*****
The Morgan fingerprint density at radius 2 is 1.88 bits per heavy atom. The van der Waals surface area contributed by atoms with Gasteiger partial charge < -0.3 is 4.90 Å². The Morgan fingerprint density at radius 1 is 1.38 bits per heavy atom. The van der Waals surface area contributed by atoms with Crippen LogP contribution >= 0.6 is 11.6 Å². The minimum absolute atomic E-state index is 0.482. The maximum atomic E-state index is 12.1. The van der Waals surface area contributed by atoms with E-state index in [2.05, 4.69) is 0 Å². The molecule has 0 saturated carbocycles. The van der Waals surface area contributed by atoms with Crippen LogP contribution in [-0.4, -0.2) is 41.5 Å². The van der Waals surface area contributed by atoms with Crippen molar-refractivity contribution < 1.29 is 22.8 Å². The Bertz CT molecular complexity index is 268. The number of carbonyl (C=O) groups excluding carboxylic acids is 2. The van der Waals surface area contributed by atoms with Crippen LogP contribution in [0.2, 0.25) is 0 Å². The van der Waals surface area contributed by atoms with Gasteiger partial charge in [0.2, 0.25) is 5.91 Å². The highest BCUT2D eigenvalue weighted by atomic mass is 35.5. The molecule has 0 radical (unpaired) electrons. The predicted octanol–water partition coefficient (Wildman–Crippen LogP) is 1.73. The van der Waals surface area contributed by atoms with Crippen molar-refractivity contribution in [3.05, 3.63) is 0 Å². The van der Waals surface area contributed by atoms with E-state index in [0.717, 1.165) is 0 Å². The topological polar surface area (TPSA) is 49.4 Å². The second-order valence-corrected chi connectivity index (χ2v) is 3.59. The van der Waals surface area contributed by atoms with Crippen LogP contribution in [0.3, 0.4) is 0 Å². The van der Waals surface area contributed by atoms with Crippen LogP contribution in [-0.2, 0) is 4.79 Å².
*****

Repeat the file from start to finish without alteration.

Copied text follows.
The Morgan fingerprint density at radius 2 is 1.88 bits per heavy atom. The van der Waals surface area contributed by atoms with Gasteiger partial charge < -0.3 is 4.90 Å². The Morgan fingerprint density at radius 1 is 1.38 bits per heavy atom. The van der Waals surface area contributed by atoms with Crippen LogP contribution >= 0.6 is 11.6 Å². The minimum absolute atomic E-state index is 0.482. The maximum atomic E-state index is 12.1. The van der Waals surface area contributed by atoms with E-state index in [2.05, 4.69) is 0 Å². The molecule has 0 saturated carbocycles. The van der Waals surface area contributed by atoms with Crippen LogP contribution in [-0.4, -0.2) is 41.5 Å². The van der Waals surface area contributed by atoms with Crippen molar-refractivity contribution < 1.29 is 22.8 Å². The Bertz CT molecular complexity index is 268. The number of carbonyl (C=O) groups excluding carboxylic acids is 2. The van der Waals surface area contributed by atoms with Crippen LogP contribution in [0.2, 0.25) is 0 Å². The van der Waals surface area contributed by atoms with Gasteiger partial charge in [0.2, 0.25) is 5.91 Å². The highest BCUT2D eigenvalue weighted by atomic mass is 35.5. The molecule has 0 radical (unpaired) electrons. The predicted octanol–water partition coefficient (Wildman–Crippen LogP) is 1.73. The van der Waals surface area contributed by atoms with Crippen molar-refractivity contribution in [3.05, 3.63) is 0 Å². The van der Waals surface area contributed by atoms with E-state index in [0.717, 1.165) is 0 Å². The topological polar surface area (TPSA) is 49.4 Å². The second-order valence-corrected chi connectivity index (χ2v) is 3.59. The van der Waals surface area contributed by atoms with Crippen LogP contribution in [0.3, 0.4) is 0 Å². The van der Waals surface area contributed by atoms with Crippen LogP contribution in [-0.2, 0) is 4.79 Å².